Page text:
Higher Education : Challenges and Remedies

Higher Education for all, at least till the degree level, is vital today because a literate and educated society only can take us forward. However, the enrolment is dismally low due to lack of adequate number of colleges, particularly in the remote areas. Moreover, the quality of Higher Education is in serious jeopardy. This requires a total overhaul from Primary Education itself. But that is another story.The affiliated colleges of the Nagaland University are catering to Society’s needs against insurmountable odds. While it is true that a few are doing well, the vast majority are struggling with quality. The dominant factor is the lack of qualified teachers in the Private Colleges; most lack NET/PhD (UGC requirement). The Government College teachers are well paid; it is expected that they are also appropriately qualified. On the other hand, the Private College teachers are paid a pittance while being overworked. This is the reason why most Private College teachers, including qualified ones are constantly on the lookout for other better paid jobs. Under such conditions it is impossible to retain talent. With better salaries, the teachers lacking NET/PhD are sure to try to earn the same as early as possible, which will, in turn make our colleges more vibrant and society more dynamic.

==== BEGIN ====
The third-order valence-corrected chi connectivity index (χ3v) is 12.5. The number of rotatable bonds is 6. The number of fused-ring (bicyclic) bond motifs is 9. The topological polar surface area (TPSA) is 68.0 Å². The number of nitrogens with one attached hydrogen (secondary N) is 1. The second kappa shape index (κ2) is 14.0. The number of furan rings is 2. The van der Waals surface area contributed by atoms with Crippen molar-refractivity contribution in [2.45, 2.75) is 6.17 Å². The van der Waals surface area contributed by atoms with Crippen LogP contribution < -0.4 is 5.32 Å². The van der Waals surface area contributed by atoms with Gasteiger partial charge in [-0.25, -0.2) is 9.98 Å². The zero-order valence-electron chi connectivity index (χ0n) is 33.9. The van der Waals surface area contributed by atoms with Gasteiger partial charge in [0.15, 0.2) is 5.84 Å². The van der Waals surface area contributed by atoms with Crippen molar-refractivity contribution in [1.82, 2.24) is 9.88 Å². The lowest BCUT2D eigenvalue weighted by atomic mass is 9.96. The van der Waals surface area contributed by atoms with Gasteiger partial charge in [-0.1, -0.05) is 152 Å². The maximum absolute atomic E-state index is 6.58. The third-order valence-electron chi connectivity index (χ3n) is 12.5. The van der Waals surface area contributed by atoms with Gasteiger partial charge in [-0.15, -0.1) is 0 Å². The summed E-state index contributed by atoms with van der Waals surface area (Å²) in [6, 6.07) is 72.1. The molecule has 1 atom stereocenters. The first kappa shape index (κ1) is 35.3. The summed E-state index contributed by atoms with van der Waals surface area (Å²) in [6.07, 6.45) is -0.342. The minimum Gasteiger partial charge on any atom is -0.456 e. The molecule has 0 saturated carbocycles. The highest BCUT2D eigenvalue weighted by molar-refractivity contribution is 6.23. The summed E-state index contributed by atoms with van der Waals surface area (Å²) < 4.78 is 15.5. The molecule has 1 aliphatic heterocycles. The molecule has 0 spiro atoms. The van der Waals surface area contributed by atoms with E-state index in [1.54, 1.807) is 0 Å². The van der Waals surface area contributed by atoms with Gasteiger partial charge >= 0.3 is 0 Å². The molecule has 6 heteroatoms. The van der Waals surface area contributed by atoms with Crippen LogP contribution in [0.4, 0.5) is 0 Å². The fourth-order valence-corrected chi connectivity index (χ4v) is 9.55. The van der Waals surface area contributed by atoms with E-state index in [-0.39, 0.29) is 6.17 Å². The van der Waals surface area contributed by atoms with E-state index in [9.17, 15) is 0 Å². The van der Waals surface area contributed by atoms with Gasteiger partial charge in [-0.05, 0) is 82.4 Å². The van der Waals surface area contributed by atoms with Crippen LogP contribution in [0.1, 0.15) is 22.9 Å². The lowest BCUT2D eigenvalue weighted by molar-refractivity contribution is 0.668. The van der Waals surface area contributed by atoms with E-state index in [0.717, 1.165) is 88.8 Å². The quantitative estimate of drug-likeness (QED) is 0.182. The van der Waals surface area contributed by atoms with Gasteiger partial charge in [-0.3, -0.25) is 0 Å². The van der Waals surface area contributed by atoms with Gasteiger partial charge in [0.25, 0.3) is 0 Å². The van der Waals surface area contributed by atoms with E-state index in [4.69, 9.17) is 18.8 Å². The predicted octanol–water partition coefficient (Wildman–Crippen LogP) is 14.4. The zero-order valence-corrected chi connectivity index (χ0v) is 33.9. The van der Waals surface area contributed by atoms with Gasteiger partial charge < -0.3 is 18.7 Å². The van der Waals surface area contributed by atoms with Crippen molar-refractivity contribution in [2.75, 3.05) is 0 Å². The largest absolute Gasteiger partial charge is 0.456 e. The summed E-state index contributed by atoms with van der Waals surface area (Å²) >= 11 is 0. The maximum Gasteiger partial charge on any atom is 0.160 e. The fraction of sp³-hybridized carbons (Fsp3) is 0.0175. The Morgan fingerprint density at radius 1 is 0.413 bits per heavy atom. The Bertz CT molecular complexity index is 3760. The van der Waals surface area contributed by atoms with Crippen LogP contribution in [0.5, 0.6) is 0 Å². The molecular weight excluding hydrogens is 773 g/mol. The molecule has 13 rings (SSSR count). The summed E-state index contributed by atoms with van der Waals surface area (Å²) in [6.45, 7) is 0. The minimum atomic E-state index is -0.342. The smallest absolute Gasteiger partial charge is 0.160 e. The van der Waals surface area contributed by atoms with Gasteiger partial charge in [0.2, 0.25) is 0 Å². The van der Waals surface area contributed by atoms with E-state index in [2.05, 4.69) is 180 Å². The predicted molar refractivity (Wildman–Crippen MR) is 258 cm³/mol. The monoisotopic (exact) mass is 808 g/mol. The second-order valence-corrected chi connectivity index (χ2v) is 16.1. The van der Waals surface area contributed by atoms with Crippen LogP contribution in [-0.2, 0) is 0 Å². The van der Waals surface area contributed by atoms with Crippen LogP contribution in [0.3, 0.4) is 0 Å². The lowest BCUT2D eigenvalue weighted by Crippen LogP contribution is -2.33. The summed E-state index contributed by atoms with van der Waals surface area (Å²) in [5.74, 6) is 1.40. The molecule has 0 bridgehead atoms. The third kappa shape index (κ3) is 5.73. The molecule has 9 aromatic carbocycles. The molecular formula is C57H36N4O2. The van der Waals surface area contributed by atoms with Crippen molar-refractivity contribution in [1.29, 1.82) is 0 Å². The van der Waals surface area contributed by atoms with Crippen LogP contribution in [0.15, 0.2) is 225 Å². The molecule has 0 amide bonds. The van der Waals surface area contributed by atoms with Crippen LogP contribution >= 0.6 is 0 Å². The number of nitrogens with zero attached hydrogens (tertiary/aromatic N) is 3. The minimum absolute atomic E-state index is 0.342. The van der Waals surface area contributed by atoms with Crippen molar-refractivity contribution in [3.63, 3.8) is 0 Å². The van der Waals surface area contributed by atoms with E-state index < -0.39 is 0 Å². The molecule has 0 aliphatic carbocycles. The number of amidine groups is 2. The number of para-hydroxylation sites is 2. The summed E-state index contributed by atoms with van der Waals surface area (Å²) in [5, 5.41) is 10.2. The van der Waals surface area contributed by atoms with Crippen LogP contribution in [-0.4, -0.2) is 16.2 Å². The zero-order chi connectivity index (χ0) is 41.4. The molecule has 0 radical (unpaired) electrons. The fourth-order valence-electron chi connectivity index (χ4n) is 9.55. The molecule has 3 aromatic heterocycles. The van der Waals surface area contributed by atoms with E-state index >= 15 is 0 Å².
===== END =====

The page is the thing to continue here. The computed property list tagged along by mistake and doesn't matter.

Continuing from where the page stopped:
It is expected that teachers who do not have PhD degrees, acquire them. Teachers are also expected to attend Refresher and Orientation courses from time to time. These programs and courses are to improve he knowledge of the teachers and ensure that they are kept abreast with the latest trends in their respective fields. Interest will also develop in the teachers to take up research seriously, ultimately to society’s benefit.

However, Private College teachers, most if not all, are granted study leave for 2 to 3 years to pursue PhD programs without salary. It is a huge challenge, with some opting to resign to be eligible for some fellowship, while those remaining in service are left to fend for themselves. This is indeed tragic.

Taking into consideration the vital needs of society it would be prudent on the part of the Nagaland Government to support the Private Colleges by way of paying salaries of the qualified teachers, at par with their Government counterparts. This is happening in our neighbouring states like Assam, West Bengal, etc. where their governments pay the salaries of the Private College teachers also. Those teachers lacking PhD degrees should be encouraged to study, with salaries, while those without NET should be encouraged to acquire the same as early as possible.

It is known that many of the teachers, though lacking the aforementioned qualifications, are as excellent as they are dedicated. It is the responsibility of the Private College authorities and the Nagaland Government to ensure that they acquire the necessary qualifications and expertise and are retained at all costs. Hopefully our dream of a well educated society is around the bend.

Prof. G.T. Thong

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